Crypto exchanges face capital adequacy, ‘fit and proper’ manager laws

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Senator Bragg said applying capital adequacy rules and responsible management tests could lead to the number of exchanges falling to about 20 or 30. He said he does not want an undercapitalised crypto sector repeating mistakes of the superannuation system, which has had funds with no capital hitting up members to pay regulatory fines.

“The idea of ​​a $2 company running billions of dollars in AUD equivalent trades each year is a real risk to consumers and the economy overall. I do not want to see the crypto markets become the next $2 company which hits consumers when they go to the wall,” his comments prepared for delivery say. Nor should the proposed Compensation Scheme of Last Resort (CSLR) be expanded to deal with crypto losses.

Treasury is currently working on the design of a crypto market license and local custody requirements. It is expected to release a consultation paper before the federal election slated to occur before the end of May.

The capital requirements should involve minimum levels along with a floating component, recognizing that smaller exchanges should operate with less capital than larger one, the senator said. Crypto exchanges “wouldn’t face the same level of obligation as the ASX, but a new market licensee would meet stringent tests for capital adequacy, responsible persons as well as auditing rules, control frameworks and product disclosure requirements”.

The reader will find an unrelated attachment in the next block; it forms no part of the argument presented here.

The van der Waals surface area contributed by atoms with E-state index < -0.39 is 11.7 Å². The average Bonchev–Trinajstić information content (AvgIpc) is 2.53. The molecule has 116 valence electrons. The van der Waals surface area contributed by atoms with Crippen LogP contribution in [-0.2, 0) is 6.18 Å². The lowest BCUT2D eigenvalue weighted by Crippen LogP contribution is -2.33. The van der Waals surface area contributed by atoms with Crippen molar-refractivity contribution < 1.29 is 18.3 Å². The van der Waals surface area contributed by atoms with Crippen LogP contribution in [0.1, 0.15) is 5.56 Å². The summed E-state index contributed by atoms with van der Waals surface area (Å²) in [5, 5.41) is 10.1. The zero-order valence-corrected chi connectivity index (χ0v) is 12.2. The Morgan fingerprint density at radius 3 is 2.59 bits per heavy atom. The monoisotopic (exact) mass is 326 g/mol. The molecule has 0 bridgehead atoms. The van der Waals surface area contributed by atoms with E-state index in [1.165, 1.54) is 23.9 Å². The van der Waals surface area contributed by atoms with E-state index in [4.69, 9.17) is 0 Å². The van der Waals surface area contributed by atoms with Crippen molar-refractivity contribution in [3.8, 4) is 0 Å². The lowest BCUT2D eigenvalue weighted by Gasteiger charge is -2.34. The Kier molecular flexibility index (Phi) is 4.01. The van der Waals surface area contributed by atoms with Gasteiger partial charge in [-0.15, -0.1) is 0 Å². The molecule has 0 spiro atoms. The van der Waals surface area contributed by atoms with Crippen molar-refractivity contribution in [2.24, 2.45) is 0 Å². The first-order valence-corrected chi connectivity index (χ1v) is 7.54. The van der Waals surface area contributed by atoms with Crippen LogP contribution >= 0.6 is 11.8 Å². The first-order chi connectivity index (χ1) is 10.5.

Senator Bragg, who was in Tasmania on Tuesday inspecting Firmus’ hydro-powered bitcoin mining data centers that cool servers using oil and plans to employ 120 people in Launceston, said he found consensus during five roundtable consultations with 58 industry leaders, experts, peak body representatives and Treasury officials last month.

The market also wants custody requirements to be separated from those involving the operation of crypto markets. The new digital custody license could be set up as a standalone, new chapter in the Corporations Act.

Retail interest in crypto has been surging, prompting Commonwealth Bank to enter the space late last year. Crypto assets held by CBA customers will be held in New York given the bank is working with Gemini, a US exchange. The government reforms should encourage Australian institutions to use local custodians.

About $11 million per day is traded via Coinjar, which also has more than $100 million under custody and services more than 400,000 users. Another exchange, Independent Reserve, trades over $6.7 million in crypto a day with more than 200,000 customers. Both companies are supportive of proposals for new licenses.

In its consultation paper, Treasury will seek more detail on the new custodian model that has been developed by Wyoming, which has passed crypto legislation that Australia will use as a model. The law in the US state has led to the creation of digital banks, such as Avanti. “These institutions are going to be a critical bridge between the crypto world and the legacy financial system,” Senator Bragg’s prepared comments say.

As well as introducing tougher investor protection regulation, the government is also considering changes to the Corporations Act to encourage blockchain entrepreneurs to create new business models, including in ‘decentralized finance’ (DeFi).

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